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Issue 184 – January 2022
2430 words, short story
by Filip Hajdar Drnovšek Zorko
AUDIO VERSION
We picked the psychopomp up on Svetove. That’s the far end of the arc, far from Earth as anyone ever been. Little station, off the ecliptic, automated most times save when there were deep space haulers like us in residence. Raw material goes in, antimatter fuel comes out, and if the conversion goes bad, least there’s no one and nothing around when it blows. Hazardous business, manufacturing fuel, but it keeps the solar system rolling.
That’s how we knew it was a pomp, see—I was the only human there and Sevens, my copilot, they were the only android, and that don’t leave too many options. In truth we were both a bit put out. Oh, we’re used to death shepherds, but they make you wonder at the best of times, don’t they? And when there’s only two of you around and odds are one of you’s the sheep, things get a little awkward.
Still, we invited the pomp aboard. When death comes knocking, you take it where it wants to go, and that’s just good manners. Plus there was only two of us rattling around in a hauler built for thirty, back before corporate set the hounds of automation loose, and even spectral company’s company.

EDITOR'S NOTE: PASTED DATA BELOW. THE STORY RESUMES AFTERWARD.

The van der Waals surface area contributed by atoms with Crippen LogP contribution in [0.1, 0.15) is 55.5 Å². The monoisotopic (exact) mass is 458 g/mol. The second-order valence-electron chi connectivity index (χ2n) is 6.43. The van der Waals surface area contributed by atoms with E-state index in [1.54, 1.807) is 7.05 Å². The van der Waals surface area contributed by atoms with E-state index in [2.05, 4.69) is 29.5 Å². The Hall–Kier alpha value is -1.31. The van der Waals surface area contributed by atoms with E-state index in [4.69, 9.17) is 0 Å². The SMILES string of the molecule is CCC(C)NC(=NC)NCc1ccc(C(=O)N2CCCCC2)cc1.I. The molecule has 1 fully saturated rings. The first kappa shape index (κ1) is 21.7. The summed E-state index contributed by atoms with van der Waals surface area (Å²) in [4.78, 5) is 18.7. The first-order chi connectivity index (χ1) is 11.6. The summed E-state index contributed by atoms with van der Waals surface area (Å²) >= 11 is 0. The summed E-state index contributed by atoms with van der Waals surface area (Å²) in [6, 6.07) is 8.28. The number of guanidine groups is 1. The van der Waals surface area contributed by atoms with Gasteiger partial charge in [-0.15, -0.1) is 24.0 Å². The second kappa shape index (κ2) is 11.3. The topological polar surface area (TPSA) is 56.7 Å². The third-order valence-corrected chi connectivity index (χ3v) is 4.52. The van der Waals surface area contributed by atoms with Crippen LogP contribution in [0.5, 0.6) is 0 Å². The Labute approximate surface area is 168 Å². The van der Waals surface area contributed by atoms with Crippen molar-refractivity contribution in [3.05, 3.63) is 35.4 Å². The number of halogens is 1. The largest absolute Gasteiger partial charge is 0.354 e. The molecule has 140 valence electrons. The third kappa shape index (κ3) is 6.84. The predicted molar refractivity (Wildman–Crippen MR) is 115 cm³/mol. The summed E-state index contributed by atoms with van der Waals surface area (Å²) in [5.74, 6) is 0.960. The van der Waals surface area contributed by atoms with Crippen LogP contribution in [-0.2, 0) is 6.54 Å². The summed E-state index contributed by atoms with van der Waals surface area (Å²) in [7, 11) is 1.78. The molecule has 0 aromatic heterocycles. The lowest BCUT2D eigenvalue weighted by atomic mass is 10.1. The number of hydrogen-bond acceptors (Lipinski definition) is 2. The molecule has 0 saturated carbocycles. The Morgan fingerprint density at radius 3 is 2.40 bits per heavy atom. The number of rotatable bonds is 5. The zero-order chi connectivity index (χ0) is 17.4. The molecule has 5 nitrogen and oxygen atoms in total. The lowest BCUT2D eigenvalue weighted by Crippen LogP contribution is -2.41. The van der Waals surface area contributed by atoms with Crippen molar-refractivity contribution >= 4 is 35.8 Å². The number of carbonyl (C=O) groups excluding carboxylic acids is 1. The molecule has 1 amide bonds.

“Good evening,” the pomp said when it came aboard, all dinner party-like.
Most psychopomps, you can tell who they’ve come for by the way they look. Humans for humans, androids for androids. The occasional animal, though it takes a hell of an animal for us to see its death coming. This one was weirder. It didn’t have a form really, or better said, it had too many. Its whole body was constantly flickering, like the blades of a fan melting together, the overall effect being of ten thousand things averaging out into a sphere.
I didn’t read too much into it because, hell, you see ’em weird sometimes, and why shouldn’t death be weird. And besides, sometimes there’d be a silhouette against the face of that sphere, like roughly humanoid, and I was pretty sure that was the pomp relating to us, body language and that. Rude to criticize a person trying, ain’t it, and I got used to speaking to a sphere quick enough.
The pomp was a model passenger on the two-month journey back to Earth Depot. It accepted the cabin we offered it, which—death don’t sleep, do they? Wouldn’t that be convenient. Pomps are asleep, anything goes! No, but it had no complaints, settled in easy as, haunted the cockpit by day and retired at night. Kept itself to itself, responded when spoken to. Like I said: model passenger.
First time it started a conversation itself, we were three weeks in, just coming out of a burn, me unstrapping myself, the pomp unaffected by trifles like physics.
“Where is Sevens?” the pomp asked.